Ever since CES 2015, we've been wondering about the pricing of Samsung's flagship SUHD TVs, which use quantum dot technology for a wider range of colors. 

At a press event earlier today, we found out: Prices start at $3,000 and climb to $10,000 for screen sizes ranging from 40 to 88 inches. The first of these sets, which will include a mix of both curved and flat screens, hit stores this month. Like other smart TVs announced this year, these use a new Tizen operating system that Samsung claims offers a more intuitive user interface, along with what it calls an "OctaCore" processor, presumably more powerful than the quad-core processors it used in last year's step-up models.

Here are some details about the new SUHD TV lineup:

  • The top series is the JS9500, which has all the company's bells and whistles, including the quantum dot nanocrystals, a full-array LED backlight with local-dimming, and Auto Depth Enhancer (which is supposed to produce a greater sense of depth). The TV has a curved screen and comes with a new upgradable One Connect Box, which houses the TV's brains and connections. The JS9500 curved SUHD TV Series starts at $6,500, according to Samsung. On Samsung's website the UN65JS9500FXZA is selling for $6,000, on sale from $8,000.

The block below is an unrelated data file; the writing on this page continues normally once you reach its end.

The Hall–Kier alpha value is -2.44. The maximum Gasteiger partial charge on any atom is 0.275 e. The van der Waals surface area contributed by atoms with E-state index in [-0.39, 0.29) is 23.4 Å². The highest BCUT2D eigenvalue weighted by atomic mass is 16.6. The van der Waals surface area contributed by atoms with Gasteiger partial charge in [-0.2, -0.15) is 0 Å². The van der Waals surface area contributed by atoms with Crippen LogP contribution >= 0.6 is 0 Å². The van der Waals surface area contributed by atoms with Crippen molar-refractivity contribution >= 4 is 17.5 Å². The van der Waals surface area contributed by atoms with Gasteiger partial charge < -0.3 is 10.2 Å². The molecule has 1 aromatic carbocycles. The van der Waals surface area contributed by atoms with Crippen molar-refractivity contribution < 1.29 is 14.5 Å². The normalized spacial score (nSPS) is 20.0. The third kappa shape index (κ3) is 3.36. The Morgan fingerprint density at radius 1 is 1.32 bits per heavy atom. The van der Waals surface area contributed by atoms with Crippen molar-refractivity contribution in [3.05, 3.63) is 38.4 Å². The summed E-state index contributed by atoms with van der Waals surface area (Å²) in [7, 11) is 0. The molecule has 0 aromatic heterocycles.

• For those with both big rooms and big TV budgets, the JS9100 series will kick off in May with a single model: a 78-inch set that will cost $10,000. The TV has a curved screen and as you'd expect, a ton of features.
  • For those living in slightly smaller abodes, the JS9000 curved sets are available in more reasonable screen sizes: a 48-set is $3,500, the 55-inch TV is $4,000, and a 65-incher can be had for $5,000. These TVs feature a stylish metal-bezel look.
  • If curved screens aren't your thing, the JS8500 SUHD TV series 55- and 65-inch sets ($3,000 and $4,000, respectively) might be just the ticket. The sets are available now.

We'll follow up this article with a more detailed look at some of the features; we already have one of the new SUHD Tvs in our labs for full testing. We'll also provide more information about how beneficial some of the new features really are.

—James K. Willcox

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